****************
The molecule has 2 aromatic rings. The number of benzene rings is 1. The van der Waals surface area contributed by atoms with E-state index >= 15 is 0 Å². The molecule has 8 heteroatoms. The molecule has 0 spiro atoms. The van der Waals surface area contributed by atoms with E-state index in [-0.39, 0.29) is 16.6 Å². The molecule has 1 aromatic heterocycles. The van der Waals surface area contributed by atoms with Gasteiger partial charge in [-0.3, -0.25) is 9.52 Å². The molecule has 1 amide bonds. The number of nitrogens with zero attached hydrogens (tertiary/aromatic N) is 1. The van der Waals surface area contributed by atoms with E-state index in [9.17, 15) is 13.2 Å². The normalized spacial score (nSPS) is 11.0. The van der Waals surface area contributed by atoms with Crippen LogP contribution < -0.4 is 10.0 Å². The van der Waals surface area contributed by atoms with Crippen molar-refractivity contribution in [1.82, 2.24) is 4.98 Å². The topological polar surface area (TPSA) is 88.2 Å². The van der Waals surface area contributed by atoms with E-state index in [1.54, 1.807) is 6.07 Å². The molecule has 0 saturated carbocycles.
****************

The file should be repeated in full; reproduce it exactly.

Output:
The molecule has 2 aromatic rings. The number of benzene rings is 1. The van der Waals surface area contributed by atoms with E-state index >= 15 is 0 Å². The molecule has 8 heteroatoms. The molecule has 0 spiro atoms. The van der Waals surface area contributed by atoms with E-state index in [-0.39, 0.29) is 16.6 Å². The molecule has 1 aromatic heterocycles. The van der Waals surface area contributed by atoms with Gasteiger partial charge in [-0.3, -0.25) is 9.52 Å². The molecule has 1 amide bonds. The number of nitrogens with zero attached hydrogens (tertiary/aromatic N) is 1. The van der Waals surface area contributed by atoms with E-state index in [9.17, 15) is 13.2 Å². The normalized spacial score (nSPS) is 11.0. The van der Waals surface area contributed by atoms with Crippen LogP contribution < -0.4 is 10.0 Å². The van der Waals surface area contributed by atoms with Crippen molar-refractivity contribution in [1.82, 2.24) is 4.98 Å². The topological polar surface area (TPSA) is 88.2 Å². The van der Waals surface area contributed by atoms with E-state index in [1.54, 1.807) is 6.07 Å². The molecule has 0 saturated carbocycles.